Annemarie Penn-te Strake

 

Maastricht of.. Onno Hoes, the mayor of Maastricht

You might have heard of this name: Onno Hoes. Whether have heard about him in positive or negative aspect, this doesn’t justify who he really is.  The mayor of Maastricht, whose private life regrettably played a big part on his term in public office, welcomed us with open arms to do this interview. It gave us an insight to a man, who is sympathetic, and with whom you can hold conversation about a wide range of topics.

We were invited to the City Hall on the Markt on a sunny afternoon. The time for the interview was not that long, but still enough to ask all the questions we had and take some pictures. We hope you enjoy it.

Ashika Baan: What is your favourite bar or restaurant?
Onno Hoes: It really depends on my mood. When I feel like having a drink I might go to Wyck, the neighbourhood in Maastricht that is considered as a young and hip quarter. It has attracted many young entrepreneurs and you can see that when you walk along the Wycker Grachtstraat. Café Zondag and Café Zuid are both nice places to have a drink with a nice atmosphere.
When I want something more traditional, there’s a wide variety of Michelin-star and highly praised restaurants that Maastricht is known for. It’s good to visit when your parents are in town, for instance!
However, on a Friday night you will find me at home after a long week, relaxing from the busy days that I’ve had.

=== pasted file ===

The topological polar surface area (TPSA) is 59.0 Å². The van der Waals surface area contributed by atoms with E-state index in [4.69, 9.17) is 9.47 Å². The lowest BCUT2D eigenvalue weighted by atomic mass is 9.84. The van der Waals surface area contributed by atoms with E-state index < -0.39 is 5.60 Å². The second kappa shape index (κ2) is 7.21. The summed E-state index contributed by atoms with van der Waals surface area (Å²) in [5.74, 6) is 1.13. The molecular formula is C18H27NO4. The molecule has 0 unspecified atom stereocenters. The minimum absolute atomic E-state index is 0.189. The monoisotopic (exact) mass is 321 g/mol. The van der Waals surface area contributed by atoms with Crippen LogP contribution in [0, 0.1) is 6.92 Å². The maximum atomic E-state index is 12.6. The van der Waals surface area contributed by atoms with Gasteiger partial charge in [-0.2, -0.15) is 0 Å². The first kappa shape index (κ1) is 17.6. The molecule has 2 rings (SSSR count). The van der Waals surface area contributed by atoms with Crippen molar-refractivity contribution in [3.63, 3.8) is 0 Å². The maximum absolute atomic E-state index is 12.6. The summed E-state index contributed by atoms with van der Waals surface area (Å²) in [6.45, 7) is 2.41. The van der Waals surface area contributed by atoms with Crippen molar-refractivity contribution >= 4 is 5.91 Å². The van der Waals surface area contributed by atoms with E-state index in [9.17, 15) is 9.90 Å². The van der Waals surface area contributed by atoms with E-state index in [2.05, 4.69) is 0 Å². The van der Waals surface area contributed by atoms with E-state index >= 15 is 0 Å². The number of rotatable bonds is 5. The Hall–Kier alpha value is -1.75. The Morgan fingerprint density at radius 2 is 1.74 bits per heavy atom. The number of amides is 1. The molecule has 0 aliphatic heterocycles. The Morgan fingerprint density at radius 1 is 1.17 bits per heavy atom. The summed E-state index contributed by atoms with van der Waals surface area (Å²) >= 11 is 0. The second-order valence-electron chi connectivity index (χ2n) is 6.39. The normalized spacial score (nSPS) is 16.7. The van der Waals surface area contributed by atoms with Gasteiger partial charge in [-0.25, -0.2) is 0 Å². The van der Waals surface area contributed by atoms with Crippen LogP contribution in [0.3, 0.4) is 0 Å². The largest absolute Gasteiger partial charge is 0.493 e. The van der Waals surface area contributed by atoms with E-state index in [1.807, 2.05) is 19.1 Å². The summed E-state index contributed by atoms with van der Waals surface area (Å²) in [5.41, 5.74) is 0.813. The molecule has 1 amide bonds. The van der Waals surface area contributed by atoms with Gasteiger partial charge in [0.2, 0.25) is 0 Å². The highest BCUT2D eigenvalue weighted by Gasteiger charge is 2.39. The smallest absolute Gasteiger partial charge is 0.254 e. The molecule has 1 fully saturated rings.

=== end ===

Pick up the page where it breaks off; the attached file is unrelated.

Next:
Onno Hoes Interview

AB: What is a leading event in Maastricht that is important to you?
OH: This year I visited Bruis, a free music festival, spread out over 3 days. There were people of all age groups and the festival itself was different from anything I’ve seen before. It was refreshing and definitely worth being an annual tradition for Maastricht.
Of course, the concert that André Rieu gives each year are so typical for Maastricht, something you can’t NOT think of when considering Maastricht.

Onno Hoes Interview

AB: Where do you go to experience culture and art?
OH: I think that with the TEFAF (biggest European art fair in Maastricht) there is a certain expectation that Maastricht is a base for creative arts. This could be increased by opening more galeries, using empty premises and creating pop-up galeries throughout Maastricht. Of course, we have the Bonnefantenmuseum, which has amazing exhibits, definitely worth a visit!

AB: What is Maastricht’s best kept secret?
OH: I think the city wall is a very nice place to go for a walk, and experience the ambiance and history that Maastricht breathes, which you can’t just see when you walk through the shopping streets. When you walk past the University Library you see the remnants of the old, Roman city that Maastricht once was. Very interesting for the international students that come here!

Onno Hoes Interview